Junglebeauty Cattery of Bengals is happy to tell you how the story of Bengal Breed began.
There are more than 30 different breeds of domestic cats. And, there are many mixes of those breeds. Among those mixed breeds are several designer, or hybrid, cats. Breeders create designer cats to look like a wildcat but have the personality of a domestic cat.
One of the most popular designer cats is the Bengal cat. It is cross between a wildcat called the Asian leopard cat and a domestic house cat. Bengal kittens and cats have several specific features. The name Bengal comes from the Asian leopard cat’s scientific name, Felis bengalensis, because they were discovered in the Bay of Bengal in Asia.
Asian leopard cats are native to southern Asia. They are found from southern India eastward through Thailand, Malaysia and into China. Chinese call them money cats because their spots look like Chinese cpins.
Asian leopard cats often live near water in jungles, brush, forests, or plains. They are shy and skilled nocturnal hunters. Their diet includes rodents and small birds, occasionally venturing into farm yards to prey on domestic chicks.
These small wildcats weigh around 10 - 12 pounds. They have longer legs and bodies then domestic cats. To see better at night, they have large eyes. Most Asian leopard cats are tan to orange colored and look like pint-sized leopard. Their coats are marked with stripes, solid spots, and doughnut-holed spots called rosettes. Jaguars wear rosettes, too. They have dark spots and a white belly.
Asian leopard cats are excellent swimmers and climbers. Mrs. Mill writes: “Assumed to be vicious by people who have never encountered one, ALCs instead are afraid of humans. For countless centuries they have been hunted with traps and spears. … It is not in the nature of the tiny ALC TO ATTACK WHEN UNPROVOKED. They just want to be left alone. “Wild” does not mean vicious… They need not be feared if allowed their privacy. And their hybrid offspring are not more dangerous nor unpredictable than they are.”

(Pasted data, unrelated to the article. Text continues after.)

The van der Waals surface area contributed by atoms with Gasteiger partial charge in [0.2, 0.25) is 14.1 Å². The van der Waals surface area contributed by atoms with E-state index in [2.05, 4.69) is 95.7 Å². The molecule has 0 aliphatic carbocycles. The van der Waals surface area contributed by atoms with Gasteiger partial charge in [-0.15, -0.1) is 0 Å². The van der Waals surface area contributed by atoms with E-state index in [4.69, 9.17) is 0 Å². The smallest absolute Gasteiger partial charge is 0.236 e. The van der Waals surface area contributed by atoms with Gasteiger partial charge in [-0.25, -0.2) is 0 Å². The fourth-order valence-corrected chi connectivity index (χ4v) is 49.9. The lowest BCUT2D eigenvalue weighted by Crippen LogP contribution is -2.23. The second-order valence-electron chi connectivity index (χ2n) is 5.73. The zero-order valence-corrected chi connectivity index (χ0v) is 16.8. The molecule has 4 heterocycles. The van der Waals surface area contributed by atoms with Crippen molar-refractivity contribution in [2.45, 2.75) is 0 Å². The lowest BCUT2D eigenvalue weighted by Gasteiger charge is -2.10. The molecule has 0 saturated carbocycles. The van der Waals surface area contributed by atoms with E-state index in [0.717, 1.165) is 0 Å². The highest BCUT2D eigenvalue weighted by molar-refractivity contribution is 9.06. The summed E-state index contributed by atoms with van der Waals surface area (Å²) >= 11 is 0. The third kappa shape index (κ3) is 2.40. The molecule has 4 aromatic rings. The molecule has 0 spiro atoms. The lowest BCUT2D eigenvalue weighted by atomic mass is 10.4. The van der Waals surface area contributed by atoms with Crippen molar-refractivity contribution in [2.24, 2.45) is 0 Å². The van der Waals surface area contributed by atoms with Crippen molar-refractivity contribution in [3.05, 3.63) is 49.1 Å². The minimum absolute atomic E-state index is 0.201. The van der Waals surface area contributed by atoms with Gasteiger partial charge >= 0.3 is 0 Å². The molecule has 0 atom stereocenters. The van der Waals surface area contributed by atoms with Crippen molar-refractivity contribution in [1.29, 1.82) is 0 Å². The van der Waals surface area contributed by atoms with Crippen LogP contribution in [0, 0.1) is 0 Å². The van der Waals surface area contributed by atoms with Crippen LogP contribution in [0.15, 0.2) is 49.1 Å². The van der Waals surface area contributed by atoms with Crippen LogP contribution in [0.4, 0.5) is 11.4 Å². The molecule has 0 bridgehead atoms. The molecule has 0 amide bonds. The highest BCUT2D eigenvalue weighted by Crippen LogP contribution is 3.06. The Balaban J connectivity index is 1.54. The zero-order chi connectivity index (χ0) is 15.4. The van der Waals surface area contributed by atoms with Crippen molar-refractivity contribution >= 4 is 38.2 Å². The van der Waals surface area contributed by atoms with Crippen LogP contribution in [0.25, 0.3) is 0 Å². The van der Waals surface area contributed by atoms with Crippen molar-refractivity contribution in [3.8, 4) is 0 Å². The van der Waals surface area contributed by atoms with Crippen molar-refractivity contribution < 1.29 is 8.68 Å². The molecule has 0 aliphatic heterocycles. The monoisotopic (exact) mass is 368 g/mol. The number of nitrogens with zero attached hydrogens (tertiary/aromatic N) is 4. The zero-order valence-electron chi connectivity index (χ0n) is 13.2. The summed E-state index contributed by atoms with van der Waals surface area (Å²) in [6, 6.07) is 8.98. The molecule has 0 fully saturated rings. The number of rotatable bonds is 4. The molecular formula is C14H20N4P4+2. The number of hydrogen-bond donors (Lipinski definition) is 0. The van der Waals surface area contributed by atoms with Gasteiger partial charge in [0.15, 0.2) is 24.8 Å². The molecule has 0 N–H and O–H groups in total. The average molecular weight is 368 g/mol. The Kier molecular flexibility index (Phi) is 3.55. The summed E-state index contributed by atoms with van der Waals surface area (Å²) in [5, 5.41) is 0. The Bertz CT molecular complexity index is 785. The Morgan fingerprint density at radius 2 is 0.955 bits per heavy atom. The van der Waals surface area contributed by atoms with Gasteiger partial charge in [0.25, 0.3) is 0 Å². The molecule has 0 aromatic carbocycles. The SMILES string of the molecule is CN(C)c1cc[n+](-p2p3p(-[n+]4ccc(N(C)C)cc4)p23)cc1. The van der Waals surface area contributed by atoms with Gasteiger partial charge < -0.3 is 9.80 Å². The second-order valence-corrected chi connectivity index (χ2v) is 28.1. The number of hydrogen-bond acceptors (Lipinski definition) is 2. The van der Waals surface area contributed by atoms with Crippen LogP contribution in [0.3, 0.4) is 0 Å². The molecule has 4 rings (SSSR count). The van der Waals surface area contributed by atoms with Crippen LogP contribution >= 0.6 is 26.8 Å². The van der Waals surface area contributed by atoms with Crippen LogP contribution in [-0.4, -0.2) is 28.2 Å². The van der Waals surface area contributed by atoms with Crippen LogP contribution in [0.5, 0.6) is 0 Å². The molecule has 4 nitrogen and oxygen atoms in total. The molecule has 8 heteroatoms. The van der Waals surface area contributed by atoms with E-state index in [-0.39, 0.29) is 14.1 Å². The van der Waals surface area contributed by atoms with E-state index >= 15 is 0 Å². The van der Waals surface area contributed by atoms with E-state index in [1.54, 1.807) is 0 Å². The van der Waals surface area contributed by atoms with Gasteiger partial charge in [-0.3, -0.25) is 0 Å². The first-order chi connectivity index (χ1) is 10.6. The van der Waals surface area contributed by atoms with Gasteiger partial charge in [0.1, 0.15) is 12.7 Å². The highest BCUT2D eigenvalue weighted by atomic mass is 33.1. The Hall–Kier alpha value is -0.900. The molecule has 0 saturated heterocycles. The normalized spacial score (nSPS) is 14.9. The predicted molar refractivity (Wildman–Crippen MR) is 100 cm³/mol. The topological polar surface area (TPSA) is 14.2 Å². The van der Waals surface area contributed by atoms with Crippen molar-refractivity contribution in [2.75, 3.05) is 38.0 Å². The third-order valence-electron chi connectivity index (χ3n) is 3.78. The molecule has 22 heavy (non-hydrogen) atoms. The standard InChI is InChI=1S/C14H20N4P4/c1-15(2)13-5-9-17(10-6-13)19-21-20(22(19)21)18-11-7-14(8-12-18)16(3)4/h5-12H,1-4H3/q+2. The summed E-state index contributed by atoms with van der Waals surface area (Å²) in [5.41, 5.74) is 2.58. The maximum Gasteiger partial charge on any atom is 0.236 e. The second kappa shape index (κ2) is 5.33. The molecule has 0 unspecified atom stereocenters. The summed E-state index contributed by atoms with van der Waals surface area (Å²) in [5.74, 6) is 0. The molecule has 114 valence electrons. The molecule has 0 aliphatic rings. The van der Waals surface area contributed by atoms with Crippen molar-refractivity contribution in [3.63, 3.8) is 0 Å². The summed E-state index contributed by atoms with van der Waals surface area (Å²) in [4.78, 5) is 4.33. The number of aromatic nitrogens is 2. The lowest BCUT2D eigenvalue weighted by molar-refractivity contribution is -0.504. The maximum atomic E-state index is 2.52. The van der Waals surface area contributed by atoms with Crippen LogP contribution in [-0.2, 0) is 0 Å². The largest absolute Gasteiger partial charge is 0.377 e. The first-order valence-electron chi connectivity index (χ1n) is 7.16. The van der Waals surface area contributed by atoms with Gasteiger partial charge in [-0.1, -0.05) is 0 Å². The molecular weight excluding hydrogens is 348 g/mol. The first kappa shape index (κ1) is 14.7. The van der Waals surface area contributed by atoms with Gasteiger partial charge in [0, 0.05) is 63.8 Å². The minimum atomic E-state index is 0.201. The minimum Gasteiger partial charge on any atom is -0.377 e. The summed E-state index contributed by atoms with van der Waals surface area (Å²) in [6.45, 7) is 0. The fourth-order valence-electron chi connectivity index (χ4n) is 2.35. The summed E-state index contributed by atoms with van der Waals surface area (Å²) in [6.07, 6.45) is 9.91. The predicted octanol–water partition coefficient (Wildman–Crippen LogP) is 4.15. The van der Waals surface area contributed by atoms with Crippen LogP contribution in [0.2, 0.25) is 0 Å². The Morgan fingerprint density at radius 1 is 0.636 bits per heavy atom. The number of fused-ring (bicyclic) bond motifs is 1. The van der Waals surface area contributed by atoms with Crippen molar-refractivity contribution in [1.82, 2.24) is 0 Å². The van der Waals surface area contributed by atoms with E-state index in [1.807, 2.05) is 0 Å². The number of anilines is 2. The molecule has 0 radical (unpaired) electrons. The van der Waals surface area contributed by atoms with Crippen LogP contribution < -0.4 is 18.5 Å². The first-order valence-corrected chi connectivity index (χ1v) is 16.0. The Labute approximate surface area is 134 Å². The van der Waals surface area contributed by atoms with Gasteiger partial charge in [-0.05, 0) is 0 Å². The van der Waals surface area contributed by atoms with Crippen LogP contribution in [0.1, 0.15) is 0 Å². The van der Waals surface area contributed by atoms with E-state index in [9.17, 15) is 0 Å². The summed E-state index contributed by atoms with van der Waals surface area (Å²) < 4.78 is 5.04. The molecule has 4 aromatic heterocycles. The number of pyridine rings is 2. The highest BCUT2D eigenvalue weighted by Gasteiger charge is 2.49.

The Bengal cat is a relatively new hybrid breed of cat which exhibits the “wild” markings(such as large pots, rosettes and a light/white belly), and body structure reminiscent of the wild Asian Leopard Cat.
Bengal cats first became popular because they have desirable “wild” appearances with gentle domestic cat temperament, provided by at least four generations from the original crossing between a domestic feline and an Asian Leopard Cat. Several domestic cat breeds have been ancestors of the Bengal cat. These include the Egyptian mau, the Abyssinian and the Burmese.
The name Bengal was derived from the name of the Asian Leopard Cat (ALC) and not from the more widely known Bengal tiger species, which is unrelated to the Bengal’s ancestry.
The first mention of a cross between an Asian Leopard Cat and a domestic cat was in 1889, Harrison Weir wrote in “Our Cats and All About Them”: “There is a rich-coloured brown tabby hybrid to be seen at the Zoological Society Gardens in Regent’s Park, between the wild cat of Bengal and tabby she-cat. It is handsome, but very wild. These hybrids, I am told, will breed again with tame variety, or with others.” The mention of a confirmed ALC/domestic cross was in 1934 in a Belgian scientific journal, and in 1941 a Japanese cat publication printed an article about one that kept as a pet.